struggles, they also have the added benefit of giving kids control and
confidence. Oliver can and often does initiate several of our routines
by himself and has recently started asking us not to help him as he
starts to take pride in what he can do for himself.
every routine get executed exactly how I would want it to? No. Is
Oliver always an enthusiastic participant? No. Does that really matter?
Not one bit, It is worth it that he is learning self motivation and
ownership/pride of a job well done.
hope this will help him tackle tough situations on his own in the
future, but at the very least I will have avoided modelling to him the
kind of 'rule spouting' that tattling seems to mirror.
2: focus on the feelings
are some rules that are more serious then a fun routine. In our house
they all fall under one of three main rules; respect yourself, respect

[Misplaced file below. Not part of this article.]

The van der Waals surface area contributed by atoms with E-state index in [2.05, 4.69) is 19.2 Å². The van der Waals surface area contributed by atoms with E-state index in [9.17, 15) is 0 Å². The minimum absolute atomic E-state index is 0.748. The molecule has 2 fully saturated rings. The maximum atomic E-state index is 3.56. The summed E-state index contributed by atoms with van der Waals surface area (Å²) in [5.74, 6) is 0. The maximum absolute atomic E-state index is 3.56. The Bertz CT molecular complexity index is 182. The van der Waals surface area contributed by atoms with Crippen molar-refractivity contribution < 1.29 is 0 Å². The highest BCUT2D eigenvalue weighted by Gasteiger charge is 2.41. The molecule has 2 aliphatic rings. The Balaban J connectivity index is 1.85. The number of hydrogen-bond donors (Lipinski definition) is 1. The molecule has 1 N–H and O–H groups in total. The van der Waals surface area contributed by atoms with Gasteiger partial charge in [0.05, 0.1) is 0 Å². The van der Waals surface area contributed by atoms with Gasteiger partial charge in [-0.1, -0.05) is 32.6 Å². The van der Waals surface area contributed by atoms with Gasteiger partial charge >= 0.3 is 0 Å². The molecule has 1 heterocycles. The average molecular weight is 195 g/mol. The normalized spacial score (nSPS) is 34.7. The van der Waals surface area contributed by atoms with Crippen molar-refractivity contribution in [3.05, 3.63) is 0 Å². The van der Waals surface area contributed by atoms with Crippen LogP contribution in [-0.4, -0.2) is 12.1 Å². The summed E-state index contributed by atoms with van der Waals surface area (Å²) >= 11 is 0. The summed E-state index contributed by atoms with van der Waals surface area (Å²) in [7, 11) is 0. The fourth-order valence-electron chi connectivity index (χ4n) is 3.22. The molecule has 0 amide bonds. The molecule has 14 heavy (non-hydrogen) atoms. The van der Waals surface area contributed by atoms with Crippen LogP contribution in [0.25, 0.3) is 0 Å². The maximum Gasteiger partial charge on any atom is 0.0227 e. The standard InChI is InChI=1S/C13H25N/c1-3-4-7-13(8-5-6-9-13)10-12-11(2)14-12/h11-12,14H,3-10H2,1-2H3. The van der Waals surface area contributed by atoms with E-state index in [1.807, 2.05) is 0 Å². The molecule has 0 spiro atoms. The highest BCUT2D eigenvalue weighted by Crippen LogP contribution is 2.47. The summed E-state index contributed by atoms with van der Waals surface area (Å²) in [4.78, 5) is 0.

others, respect your environment. but while things like 'no hitting' are
most definitely rules in our house I try my best to avoid simply
telling my son not to hit. I much prefer to focus on developing empathy
and emotional maturity then having Oliver follow hard and fast rules. In
stead of 'No hitting' I am more likely to say 'ouch, Oliver that hurt
when you hit me and made me very sad'. I firmly believe that this will
help Oliver when he is negotiating difficult situations with peers by
giving him the words to stand up for himself and make his feelings
known, as well as the empathy and compassion for others.
can work in a variety of situations positive or negative and is
something I try to focus on daily. 'Oliver, it scares me when you jump
on the furniture, I don't want you to get hurt' or 'it makes me so proud
when you treat your books so nicely'
3: give options and alternatives:
of constantly correcting a child's behavior with negative words or
simply reciting rules, I try to add positive language to the
conversation and create an environment where I can say 'yes' more then
'no' to build upon confidence, pride in accomplishment, and model
problem solving skills that they can then take with them when they start
striking out on their own and interacting with peers.
of 'hang up your coat and put your shoes away' I try 'where would you
like to hang your coat? On the hook or in your room?' and then let them